Protest music illustrates strife, discontent throughout history

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Photo Credit: Courtesy of Joshua Guerra

Like the relationship between warm cookies and milk, American political strife feels incomplete without protest music. Since the founding of this nation, music has played a crucial role in expressing discontent. With recent protests in Austin and across the nation, politics is on the front of every musician’s mind. Here are a few songs from different eras that have shaped the nation’s politics and still reverberate to this day.

“Get Off the Track” – The Hutchinson Family Singers

Active throughout the mid-1800s, the Hutchinson Family Singers are arguably the U.S.’s first big protest act. There are no recordings of the band, but after singing at the White House for President John Tyler, they became well-known as a favorite of Abraham Lincoln because of their abolitionist stance. The band also took strong stances on women’s suffrage, social reform and equal rights, often putting an optimistic and idealistic spin on Civil War-era politics.

“Lift Every Voice and Sing” – Lyrics by James Weldon Johnson, Music by John Rosamond Johnson

Adopted by the NAACP as “The Negro National Anthem,” “Lift Every Voice and Sing” is a culmination of decades of spiritual African-American songs. Written by James Weldon Johnson as a stand-alone poem, the song was quickly adopted by his brother John Rosamond into a song. With the 500 schoolchildren singing the tune’s debut in 1900, a massive grassroots campaign was sparked for civil rights. “Lift Every Voice and Sing” eventually made its way into black churches and congregations, becoming an anthem for a generation of people.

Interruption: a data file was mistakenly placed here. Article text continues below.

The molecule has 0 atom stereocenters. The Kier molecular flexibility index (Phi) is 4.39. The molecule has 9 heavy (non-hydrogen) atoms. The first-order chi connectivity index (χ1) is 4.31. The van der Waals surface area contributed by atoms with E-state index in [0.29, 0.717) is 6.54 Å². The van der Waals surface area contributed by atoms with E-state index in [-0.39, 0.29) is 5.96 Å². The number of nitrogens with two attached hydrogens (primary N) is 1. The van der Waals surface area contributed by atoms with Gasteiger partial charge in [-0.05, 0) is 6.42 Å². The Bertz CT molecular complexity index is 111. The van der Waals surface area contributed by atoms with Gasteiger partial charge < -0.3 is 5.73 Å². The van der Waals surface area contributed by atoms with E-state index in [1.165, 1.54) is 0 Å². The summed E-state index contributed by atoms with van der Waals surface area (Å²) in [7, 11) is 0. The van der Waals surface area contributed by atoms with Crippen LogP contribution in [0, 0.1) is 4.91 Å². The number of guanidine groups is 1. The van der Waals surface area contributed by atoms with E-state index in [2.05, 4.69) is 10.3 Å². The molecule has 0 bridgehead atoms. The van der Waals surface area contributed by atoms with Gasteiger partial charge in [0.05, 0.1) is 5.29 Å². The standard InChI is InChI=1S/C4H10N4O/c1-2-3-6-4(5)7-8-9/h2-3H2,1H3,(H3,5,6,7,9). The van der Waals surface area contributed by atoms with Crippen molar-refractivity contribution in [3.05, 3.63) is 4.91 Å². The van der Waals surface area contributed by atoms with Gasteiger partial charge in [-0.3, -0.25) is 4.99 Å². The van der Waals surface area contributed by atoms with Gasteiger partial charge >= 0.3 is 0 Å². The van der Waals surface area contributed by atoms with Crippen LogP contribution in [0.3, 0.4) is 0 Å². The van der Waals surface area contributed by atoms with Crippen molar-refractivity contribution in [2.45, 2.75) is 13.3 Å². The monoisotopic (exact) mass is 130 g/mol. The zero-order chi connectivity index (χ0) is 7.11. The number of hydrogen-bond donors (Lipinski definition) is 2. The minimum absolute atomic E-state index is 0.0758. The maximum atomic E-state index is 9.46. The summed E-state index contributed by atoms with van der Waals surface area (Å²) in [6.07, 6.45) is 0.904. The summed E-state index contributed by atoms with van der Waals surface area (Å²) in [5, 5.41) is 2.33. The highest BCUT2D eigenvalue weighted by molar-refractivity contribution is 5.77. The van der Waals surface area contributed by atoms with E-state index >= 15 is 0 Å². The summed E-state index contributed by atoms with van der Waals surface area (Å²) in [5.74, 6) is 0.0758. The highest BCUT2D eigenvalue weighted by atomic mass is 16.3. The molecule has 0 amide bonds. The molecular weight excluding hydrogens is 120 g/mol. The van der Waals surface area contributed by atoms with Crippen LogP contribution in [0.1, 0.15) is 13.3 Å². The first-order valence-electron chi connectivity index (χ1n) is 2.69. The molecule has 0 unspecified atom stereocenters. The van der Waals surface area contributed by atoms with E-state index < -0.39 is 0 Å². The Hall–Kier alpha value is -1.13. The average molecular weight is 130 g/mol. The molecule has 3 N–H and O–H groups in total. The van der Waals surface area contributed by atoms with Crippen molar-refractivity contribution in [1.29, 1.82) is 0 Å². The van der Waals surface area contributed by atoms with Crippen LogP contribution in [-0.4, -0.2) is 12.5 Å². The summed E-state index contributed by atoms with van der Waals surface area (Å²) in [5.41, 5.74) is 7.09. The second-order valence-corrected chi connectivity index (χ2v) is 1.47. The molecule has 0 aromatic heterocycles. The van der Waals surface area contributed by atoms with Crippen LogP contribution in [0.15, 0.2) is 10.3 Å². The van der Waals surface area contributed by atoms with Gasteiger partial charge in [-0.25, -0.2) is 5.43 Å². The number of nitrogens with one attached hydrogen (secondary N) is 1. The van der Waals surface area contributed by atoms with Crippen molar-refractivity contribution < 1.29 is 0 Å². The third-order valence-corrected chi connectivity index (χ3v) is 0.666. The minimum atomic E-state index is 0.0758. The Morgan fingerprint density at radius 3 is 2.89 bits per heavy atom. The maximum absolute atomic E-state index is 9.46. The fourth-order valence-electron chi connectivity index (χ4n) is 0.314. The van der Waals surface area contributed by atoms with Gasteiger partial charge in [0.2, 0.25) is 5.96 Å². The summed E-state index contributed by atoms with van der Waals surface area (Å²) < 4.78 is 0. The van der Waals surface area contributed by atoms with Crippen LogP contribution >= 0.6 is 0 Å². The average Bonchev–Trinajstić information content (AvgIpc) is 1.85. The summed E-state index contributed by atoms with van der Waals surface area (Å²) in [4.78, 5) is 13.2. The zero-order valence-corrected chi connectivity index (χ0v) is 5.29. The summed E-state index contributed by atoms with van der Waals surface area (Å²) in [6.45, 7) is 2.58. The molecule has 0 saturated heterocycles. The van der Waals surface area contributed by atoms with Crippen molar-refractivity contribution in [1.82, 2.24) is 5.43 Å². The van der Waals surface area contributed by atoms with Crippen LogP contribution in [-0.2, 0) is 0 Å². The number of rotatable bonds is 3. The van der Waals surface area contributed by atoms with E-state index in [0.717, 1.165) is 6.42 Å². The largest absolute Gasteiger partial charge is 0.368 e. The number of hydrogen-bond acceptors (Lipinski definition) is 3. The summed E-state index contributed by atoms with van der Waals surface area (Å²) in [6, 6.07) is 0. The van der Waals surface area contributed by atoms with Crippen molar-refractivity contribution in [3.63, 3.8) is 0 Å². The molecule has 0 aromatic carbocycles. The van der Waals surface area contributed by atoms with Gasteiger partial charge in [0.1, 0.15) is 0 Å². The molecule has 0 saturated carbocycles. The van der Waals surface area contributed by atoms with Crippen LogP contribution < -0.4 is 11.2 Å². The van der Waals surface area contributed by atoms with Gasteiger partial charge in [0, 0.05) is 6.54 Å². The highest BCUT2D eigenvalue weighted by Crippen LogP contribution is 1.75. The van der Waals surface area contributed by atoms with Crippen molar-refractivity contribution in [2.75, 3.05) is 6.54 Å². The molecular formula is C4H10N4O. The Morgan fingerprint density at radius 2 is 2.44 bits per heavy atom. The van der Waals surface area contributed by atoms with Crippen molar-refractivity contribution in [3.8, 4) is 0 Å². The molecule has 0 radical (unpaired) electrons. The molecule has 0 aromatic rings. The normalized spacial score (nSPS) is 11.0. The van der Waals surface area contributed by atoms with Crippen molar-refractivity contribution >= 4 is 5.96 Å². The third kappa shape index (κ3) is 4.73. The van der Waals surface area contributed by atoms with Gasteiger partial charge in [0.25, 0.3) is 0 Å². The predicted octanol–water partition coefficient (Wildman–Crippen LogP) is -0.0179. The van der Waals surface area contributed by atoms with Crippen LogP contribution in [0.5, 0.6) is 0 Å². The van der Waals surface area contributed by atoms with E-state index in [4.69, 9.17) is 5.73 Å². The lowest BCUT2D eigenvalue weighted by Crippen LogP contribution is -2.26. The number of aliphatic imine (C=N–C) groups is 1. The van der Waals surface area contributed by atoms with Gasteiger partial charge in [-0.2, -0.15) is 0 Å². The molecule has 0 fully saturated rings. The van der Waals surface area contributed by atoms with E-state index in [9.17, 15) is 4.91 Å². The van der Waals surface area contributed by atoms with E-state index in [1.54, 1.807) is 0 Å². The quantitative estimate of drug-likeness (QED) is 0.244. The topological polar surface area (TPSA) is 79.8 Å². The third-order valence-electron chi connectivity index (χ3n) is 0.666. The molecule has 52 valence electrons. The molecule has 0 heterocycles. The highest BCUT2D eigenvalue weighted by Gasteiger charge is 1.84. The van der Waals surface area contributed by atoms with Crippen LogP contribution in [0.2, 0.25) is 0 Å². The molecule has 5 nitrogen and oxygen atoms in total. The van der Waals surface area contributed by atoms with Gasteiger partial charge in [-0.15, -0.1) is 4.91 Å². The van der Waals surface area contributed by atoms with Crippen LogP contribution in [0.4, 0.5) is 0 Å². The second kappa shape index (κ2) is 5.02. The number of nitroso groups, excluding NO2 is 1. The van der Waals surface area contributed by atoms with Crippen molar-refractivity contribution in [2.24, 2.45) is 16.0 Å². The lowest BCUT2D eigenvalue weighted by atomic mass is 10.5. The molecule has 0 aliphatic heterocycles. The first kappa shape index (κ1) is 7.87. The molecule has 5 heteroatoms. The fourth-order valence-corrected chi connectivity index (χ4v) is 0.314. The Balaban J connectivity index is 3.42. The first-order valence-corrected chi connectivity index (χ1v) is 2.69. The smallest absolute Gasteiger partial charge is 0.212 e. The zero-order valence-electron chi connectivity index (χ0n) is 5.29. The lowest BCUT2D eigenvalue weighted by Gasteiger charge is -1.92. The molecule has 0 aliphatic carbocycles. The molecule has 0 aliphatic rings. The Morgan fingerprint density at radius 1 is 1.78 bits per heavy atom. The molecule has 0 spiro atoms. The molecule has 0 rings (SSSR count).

“This Land Is Your Land” – Woody Guthrie

Guthrie’s seminal hit “This Land Is Your Land” has been called one of the best American songs ever written, but it was originally criticized for its seemingly Marxist stance. Guthrie wasn’t shy about politics — his guitars bore the phrase “this machine kills fascists.” His extreme political viewpoints, including pro-union stances and firm distaste for those who planned to “rob the world” inspired generations of musicians to express their personal beliefs through protest music.

“Blowin’ in the Wind” – Bob Dylan

Taking the reins from Guthrie, Bob Dylan paved his own path in political music, mastering simplicity in protest music in “Blowin’ in the Wind.” The track leads the listener through a series of rhetorical questions and vague answers, following a biblical approach to storytelling by dishing out lessons in a way that someone like Khalil Gibran might have done. Although Dylan may not have been political
throughout his entire career, his solo works and performances with Joan Baez during the Civil Rights Movement still stand the test of time.

“Machine Gun” – Jimi Hendrix

The Vietnam War marked an extreme shift in the tone of American politics that is reflected in the music of the era. As singer-songwriters moved on from penning pro-war mantras to crafting anti-war protest hits, the American public’s opinions shifted to oppose the war. For the first time, political music dominated the mainstream, emphasizing the political divide of the nation. Of all the songs of this era, Hendrix’s “Machine Gun” stands out because of both the song’s simple lyrics and its powerful instrumentation, as Hendrix attempts to use his guitar to simulate sounds of the battlefield. It’s a head-first dive into chaos.

“The Blacker the Berry” – Kendrick Lamar

As protest music grew in popularity, it drove genres such as hip-hop to mainstream success, with the likes of N.W.A. and Public Enemy dominating political recordings. Their tradition is still carried on today by
artists such as Kendrick Lamar, who writes about issues including gentrification and racial divides. Kendrick Lamar’s “The Blacker the Berry” is one of the most powerful protest songs to come out of the 21st century, discussing radicalized self-hatred and the double-consciousness many African-Americans experience.